Thursday, September 20, 2012 Meeting
|Brian P. Coppola|
Arthur F. Thurnau Professor of Chemistry
“Do Real Work, Not Homework”
Date: Thursday, September 20, 2012 Location:
Krasa Student Center,
2nd floor, east end
5700 College Road
Lisle, IL 60532
Cost: $15.00 for members of ACS and their guests, $15.00 for non-members, and $15 for students, retired, or unemployed
Dinner reservations are required and should be received in the Section Office via phone (847-391-9091), email (email@example.com), or web by noon on Wednesday, September 19. PLEASE HONOR YOUR RESERVATIONS. The Section must pay for all food orders. No-shows will be billed. Seating will be available for those who wish to attend only the meeting.
Please REGISTER ON LINE
5:00 - 6:30 PM · Social Hour
5:00 - 6:00 PM · Job Club
5:30 - 6:15 · Pre-dinner talk: “Preparation of Metal-replaced Myoglobin to Promote New Reactivities” by Dr. Kari Stone
6:30 - 7:30 PM · Dinner served buffet style
7:30 PM · HS Scholarship Exam Award Presentations and General Meeting
Abstract: Traditional academic “homework” is limited in what it can accomplish. In this presentation, I will outline some principles for more authentic tasks (“real work”) that can promote the complex outcomes we want from education. I will provide examples of how we have designed “real work” learning environments as well as how research has allowed us to understand them.
Biography: Professor Coppola received his B.S. degree from the University of New Hampshire in 1978 and his Ph.D. in Organic Chemistry from the University of Wisconsin-Madison in 1984. He became a member of the faculty in the Department of Chemistry at the University of Michigan at Ann Arbor in 1986; at that time he joined an active group of colleagues in the design and implementation of a revised undergraduate chemistry curriculum. He became a full professor in 2001, has served as the Department’s Associate Chair since 2002 and also serves as the Associate Director for the University of Michigan-Peking University Joint Institute, in Beijing, China. Professor Coppola also co-directs the IDEA Institute (Instructional Development and Educational Assessment), a collaboration between the College of Literature, Science and the Arts and the School of Education. His recent publications range from mechanistic organic chemistry research in 1,3-dipolar cycloaddition reactions to educational philosophy, practice and assessment.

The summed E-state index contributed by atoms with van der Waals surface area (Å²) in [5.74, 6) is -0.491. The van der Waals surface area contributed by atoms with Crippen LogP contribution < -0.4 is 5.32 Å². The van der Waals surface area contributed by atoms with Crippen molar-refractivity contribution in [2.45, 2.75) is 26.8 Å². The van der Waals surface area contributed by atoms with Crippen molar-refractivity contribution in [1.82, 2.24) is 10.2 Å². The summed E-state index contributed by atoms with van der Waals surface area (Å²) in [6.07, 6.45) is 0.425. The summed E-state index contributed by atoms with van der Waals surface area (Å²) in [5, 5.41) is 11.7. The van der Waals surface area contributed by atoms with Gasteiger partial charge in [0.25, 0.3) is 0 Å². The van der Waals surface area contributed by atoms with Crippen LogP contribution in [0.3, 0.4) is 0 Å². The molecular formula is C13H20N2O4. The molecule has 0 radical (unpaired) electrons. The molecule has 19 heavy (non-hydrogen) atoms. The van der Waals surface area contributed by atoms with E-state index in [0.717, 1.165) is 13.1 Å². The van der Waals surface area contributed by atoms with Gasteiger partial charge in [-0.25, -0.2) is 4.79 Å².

In 1994, Dr, Coppola received the 4th campus-wide "Golden Apple Award" for outstanding teaching, a recognition organized and administered solely by undergraduate students. In 1996, he was awarded a United States Department of Energy, Undergraduate Computational Science Education Award. In 1998, Dr. Coppola was selected as part of the first group of Carnegie Scholars affiliated with The Carnegie Foundation for the Advancement of Teaching's CASTL program (Carnegie Academy on the Scholarship of Teaching and Learning). In 1999, Dr. Coppola received the Amoco Foundation Award for Excellence in Undergraduate Teaching; and in 2002 he was elected as a Fellow of the American Association for the Advancement of Science. In 2003, he received the Kendall-Hunt Outstanding Undergraduate Science Teacher Award from the Society for College Science Teachers. In 2004 he was named the State of Michigan Professor of the Year in the CASE/Carnegie US Professor of the Year program; in 2006, he received the American Chemical Society’s James Flack Norris Award for work that has impacted the field of chemistry education. In 2009, he was selected as the CASE/Carnegie US Professor of the Year (for doctoral institutions).He is a member of the editorial boards of The Chemical Educator, The International Journal of Science Education, The Journal of Science Education and Technology, and The Journal of Chemical Education. He is an Associate Editor for The Journal for Research in Science Teaching, and he is the editor in chief of The Hexagon, the quarterly publication of Alpha Chi Sigma, the professional chemistry fraternity.
Presenter: Dr. Kari Stone, assistant professor of inorganic chemistry at Benedictine College
Abstract: Metal-replaced hemoproteins have been examined by biochemists for their functionality, but have not been thoroughly investigated. By replacing hemoproteins with non-native metals, heme-containing proteins could be capable of performing a range of chemistries not allowed for in the native protein. The metal within the heme of the oxygen-carrying hemoprotein, myoglobin, can readily be replaced with other first row transition metals such as cobalt, chromium and manganese. Manganese-replaced myoglobin is the focus of this study since manganese does not bind dioxygen in air for ease of experimentation with undergraduate researchers. We have discovered that the new myoglobin has some interesting oxygen transfer abilities when reacted with two-electron oxidants (meta-chloroperbenzoic acid) and with the addition of suitable substrates (phosphines). By replacement of the metal ion at the active site of myoglobin, we have effectively turned an oxygen-carrying protein into one that has atom transfer abilities.
Parking: Free, just west of the Krasa Student Center
Italian-themed meal, served buffet style:
- Antipasto Platter
- Caesar Salad with Homemade Croutons
- Assorted Rolls with Butter
- Sautéed Fresh Zucchini
- Pasta Bar with Penne Pasta
- Marinara Sauce and Pesto Cream Sauce
- Home-style Meatballs in Marinara Sauce and Traditional Chicken Cacciatore
- Parmesan Cheese
- Mini Cannolis
|Last updated 8/29/12
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